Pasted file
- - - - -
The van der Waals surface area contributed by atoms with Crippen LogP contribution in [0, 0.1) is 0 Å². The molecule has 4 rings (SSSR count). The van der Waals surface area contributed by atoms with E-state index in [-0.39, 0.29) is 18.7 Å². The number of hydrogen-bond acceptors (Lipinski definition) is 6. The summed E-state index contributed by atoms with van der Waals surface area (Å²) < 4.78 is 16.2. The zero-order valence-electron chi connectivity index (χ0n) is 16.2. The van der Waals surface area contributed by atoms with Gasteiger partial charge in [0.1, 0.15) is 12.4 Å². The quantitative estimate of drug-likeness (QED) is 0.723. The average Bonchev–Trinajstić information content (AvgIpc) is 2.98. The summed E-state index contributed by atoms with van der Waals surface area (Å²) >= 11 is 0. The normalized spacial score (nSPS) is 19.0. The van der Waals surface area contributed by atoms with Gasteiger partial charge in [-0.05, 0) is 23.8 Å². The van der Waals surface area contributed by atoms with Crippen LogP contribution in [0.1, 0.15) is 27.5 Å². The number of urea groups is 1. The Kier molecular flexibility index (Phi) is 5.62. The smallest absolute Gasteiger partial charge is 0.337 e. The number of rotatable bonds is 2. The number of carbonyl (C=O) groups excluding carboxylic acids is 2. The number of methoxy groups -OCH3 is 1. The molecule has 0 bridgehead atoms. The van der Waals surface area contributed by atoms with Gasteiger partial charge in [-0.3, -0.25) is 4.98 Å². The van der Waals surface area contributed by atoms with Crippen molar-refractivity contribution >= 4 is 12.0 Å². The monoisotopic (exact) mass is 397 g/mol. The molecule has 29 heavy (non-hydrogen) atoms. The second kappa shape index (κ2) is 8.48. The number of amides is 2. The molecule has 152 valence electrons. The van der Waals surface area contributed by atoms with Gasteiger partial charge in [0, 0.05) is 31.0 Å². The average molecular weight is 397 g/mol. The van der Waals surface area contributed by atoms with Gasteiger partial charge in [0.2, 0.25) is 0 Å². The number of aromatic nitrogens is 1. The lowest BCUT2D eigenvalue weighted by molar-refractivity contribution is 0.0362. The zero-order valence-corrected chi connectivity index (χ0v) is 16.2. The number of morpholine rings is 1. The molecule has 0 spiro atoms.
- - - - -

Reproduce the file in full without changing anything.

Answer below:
The van der Waals surface area contributed by atoms with Crippen LogP contribution in [0, 0.1) is 0 Å². The molecule has 4 rings (SSSR count). The van der Waals surface area contributed by atoms with E-state index in [-0.39, 0.29) is 18.7 Å². The number of hydrogen-bond acceptors (Lipinski definition) is 6. The summed E-state index contributed by atoms with van der Waals surface area (Å²) < 4.78 is 16.2. The zero-order valence-electron chi connectivity index (χ0n) is 16.2. The van der Waals surface area contributed by atoms with Gasteiger partial charge in [0.1, 0.15) is 12.4 Å². The quantitative estimate of drug-likeness (QED) is 0.723. The average Bonchev–Trinajstić information content (AvgIpc) is 2.98. The summed E-state index contributed by atoms with van der Waals surface area (Å²) >= 11 is 0. The normalized spacial score (nSPS) is 19.0. The van der Waals surface area contributed by atoms with Gasteiger partial charge in [-0.05, 0) is 23.8 Å². The van der Waals surface area contributed by atoms with Crippen LogP contribution in [0.1, 0.15) is 27.5 Å². The number of urea groups is 1. The Kier molecular flexibility index (Phi) is 5.62. The smallest absolute Gasteiger partial charge is 0.337 e. The number of rotatable bonds is 2. The number of carbonyl (C=O) groups excluding carboxylic acids is 2. The number of methoxy groups -OCH3 is 1. The molecule has 0 bridgehead atoms. The van der Waals surface area contributed by atoms with Gasteiger partial charge in [-0.3, -0.25) is 4.98 Å². The van der Waals surface area contributed by atoms with Crippen molar-refractivity contribution >= 4 is 12.0 Å². The monoisotopic (exact) mass is 397 g/mol. The molecule has 29 heavy (non-hydrogen) atoms. The second kappa shape index (κ2) is 8.48. The number of amides is 2. The molecule has 152 valence electrons. The van der Waals surface area contributed by atoms with Gasteiger partial charge in [0, 0.05) is 31.0 Å². The average molecular weight is 397 g/mol. The van der Waals surface area contributed by atoms with Gasteiger partial charge in [0.2, 0.25) is 0 Å². The number of aromatic nitrogens is 1. The lowest BCUT2D eigenvalue weighted by molar-refractivity contribution is 0.0362. The zero-order valence-corrected chi connectivity index (χ0v) is 16.2. The number of morpholine rings is 1. The molecule has 0 spiro atoms.